Why 2014 will change everything for video advertising

The future is contextual, not personal

2014 will change everything for video advertising

Listen to some of the breathless commentary around online video advertising and you'd be forgiven for thinking that the sector is in rude health.

Indeed, according to the Interactive Advertising Bureau's latest study, online ad revenue enjoyed double digit growth this year. This has led to pre-roll inventory being regularly sold out, creating a boom for both publishers and advertisers alike.

But this is a fool's paradise. Recent research has shown that around 54% of online ads are not seen by their intended audience, undermining the buoyant industry reports elsewhere.

Article continues below

The problem isn't that the ads are missing the mark – in fact, quite the opposite in many cases – it is that there is a fundamental disconnect between consumers and the viewability of ads. This stems from a number of issues, but given that comScore has found that around 50 per cent of web ads currently go unseen, it is clearly a major focus for the future.

2014 - The Year of Online Video Advertising

Quite simply, online video advertising is ripe for innovation. The good news is that 2014 looks set to be a landmark year for the industry, with several key areas promising to help make great strides in making video ads more relevant, more viewable and ultimately, more useful for consumers. Here are our top predictions:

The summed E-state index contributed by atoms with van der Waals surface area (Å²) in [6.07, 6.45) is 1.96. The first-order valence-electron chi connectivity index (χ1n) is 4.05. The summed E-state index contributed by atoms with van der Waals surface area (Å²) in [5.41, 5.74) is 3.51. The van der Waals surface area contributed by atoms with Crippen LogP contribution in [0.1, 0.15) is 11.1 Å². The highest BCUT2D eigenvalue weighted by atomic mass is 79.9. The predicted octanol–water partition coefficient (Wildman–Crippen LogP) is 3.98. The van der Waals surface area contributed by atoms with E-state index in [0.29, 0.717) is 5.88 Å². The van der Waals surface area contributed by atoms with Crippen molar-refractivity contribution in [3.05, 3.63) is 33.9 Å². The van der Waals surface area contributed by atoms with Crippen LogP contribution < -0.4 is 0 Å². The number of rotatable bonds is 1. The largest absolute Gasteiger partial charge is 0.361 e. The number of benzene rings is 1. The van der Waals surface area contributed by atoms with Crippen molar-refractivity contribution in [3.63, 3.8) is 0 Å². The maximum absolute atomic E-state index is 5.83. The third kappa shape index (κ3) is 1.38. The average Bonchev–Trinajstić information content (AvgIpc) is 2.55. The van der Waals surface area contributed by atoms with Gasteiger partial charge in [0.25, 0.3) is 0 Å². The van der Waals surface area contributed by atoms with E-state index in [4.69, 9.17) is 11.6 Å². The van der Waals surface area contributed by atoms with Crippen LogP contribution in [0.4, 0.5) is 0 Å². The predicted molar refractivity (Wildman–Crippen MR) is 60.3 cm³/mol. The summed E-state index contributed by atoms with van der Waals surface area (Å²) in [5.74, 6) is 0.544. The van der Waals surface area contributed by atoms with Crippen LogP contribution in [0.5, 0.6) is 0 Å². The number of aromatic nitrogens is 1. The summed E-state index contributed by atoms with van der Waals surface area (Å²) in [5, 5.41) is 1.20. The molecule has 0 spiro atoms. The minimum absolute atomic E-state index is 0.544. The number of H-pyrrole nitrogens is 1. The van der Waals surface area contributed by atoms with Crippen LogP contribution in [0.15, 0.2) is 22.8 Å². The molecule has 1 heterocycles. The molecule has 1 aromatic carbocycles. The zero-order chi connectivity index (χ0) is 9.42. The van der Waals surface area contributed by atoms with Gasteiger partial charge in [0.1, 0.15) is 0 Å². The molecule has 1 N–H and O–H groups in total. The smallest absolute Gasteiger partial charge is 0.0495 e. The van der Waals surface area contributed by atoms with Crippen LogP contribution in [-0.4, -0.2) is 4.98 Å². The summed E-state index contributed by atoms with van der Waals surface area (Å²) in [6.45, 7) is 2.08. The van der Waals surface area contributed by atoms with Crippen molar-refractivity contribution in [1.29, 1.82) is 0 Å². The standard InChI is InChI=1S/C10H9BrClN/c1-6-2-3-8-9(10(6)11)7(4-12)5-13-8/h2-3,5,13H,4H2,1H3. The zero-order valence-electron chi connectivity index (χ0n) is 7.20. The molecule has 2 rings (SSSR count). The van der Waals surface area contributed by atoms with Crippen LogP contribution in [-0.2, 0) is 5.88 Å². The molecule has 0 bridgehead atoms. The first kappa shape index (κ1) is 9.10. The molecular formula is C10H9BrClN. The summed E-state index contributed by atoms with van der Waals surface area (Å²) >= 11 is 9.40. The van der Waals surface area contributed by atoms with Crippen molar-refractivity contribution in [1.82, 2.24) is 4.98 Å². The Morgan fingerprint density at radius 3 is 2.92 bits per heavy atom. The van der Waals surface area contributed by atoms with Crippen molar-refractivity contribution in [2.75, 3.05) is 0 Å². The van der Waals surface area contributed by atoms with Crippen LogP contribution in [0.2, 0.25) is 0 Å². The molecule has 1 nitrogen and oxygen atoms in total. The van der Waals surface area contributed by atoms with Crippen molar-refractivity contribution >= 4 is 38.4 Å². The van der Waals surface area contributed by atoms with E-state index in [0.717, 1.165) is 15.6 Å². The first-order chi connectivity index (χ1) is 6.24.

• Video comes of age for merchants – Retailers have had a tough few years, and competition for the consumer pound is stronger than ever. Video is now the key part of any brand's consumer research and 2014 will be the year when online merchants finally recognise the value of video as one of the fundamental sales channels.

    If advertisers/ecommerce companies can connect interested video viewers with their ecommerce platforms when they have that purchase intent, they can give consumers a direct way to take the natural next step in their consumer journey.
  • Mobile internet goes supersonic – The days of seeing that little "E" next to your phone's signal strength bar are numbered. After a soft launch this year, 2014 is set to be the year of 4G. Widespread roll-out of the hi-speed mobile internet service by multiple operators will bring ultrafast data downloads to the masses. 4G will revolutionise consumer access to, and consumption of, online video, leading to a renewed focus from advertisers on quality content, rather than quantity.
  • Publishers will finally join the digital party – Yes, many media organisations have made good inroads into digital over the last five years. Indeed, the Guardian is arguably the most progressive and successfully digital media organisation in the world right now
  • But until now, not every publisher has appreciated the benefits that digital advertising can bring. This is set to change next year as 2014 looks to be the year when publishers start properly investing in their mobile strategies. Those at the forefront of innovation with develop a robust mobile first strategy on top of their digital first strategy, ensuring that their readers' experience is as good on mobile devices as it is on the desktop.

Underpinning each of these predictions is a wholesale change in the way both publishers and advertisers approach online video advertising.

The fact is, video ad models in their current format are no longer relevant, and the future of video advertising is contextual, not personal. In 2014, publishers will start to mine their vast repositories of inert content and turn it into a dynamic source of ongoing revenue. Existing video content becomes new inventory, creating an entirely new revenue stream at no extra cost to the publisher.

Meanwhile, advertisers benefit from sophisticated targeting and segmentation that allows brands to direct consumers to useful products and services that are contextually related to what they are viewing. 2014 is set to be a landmark year for the online video advertising space, and I couldn't be more excited.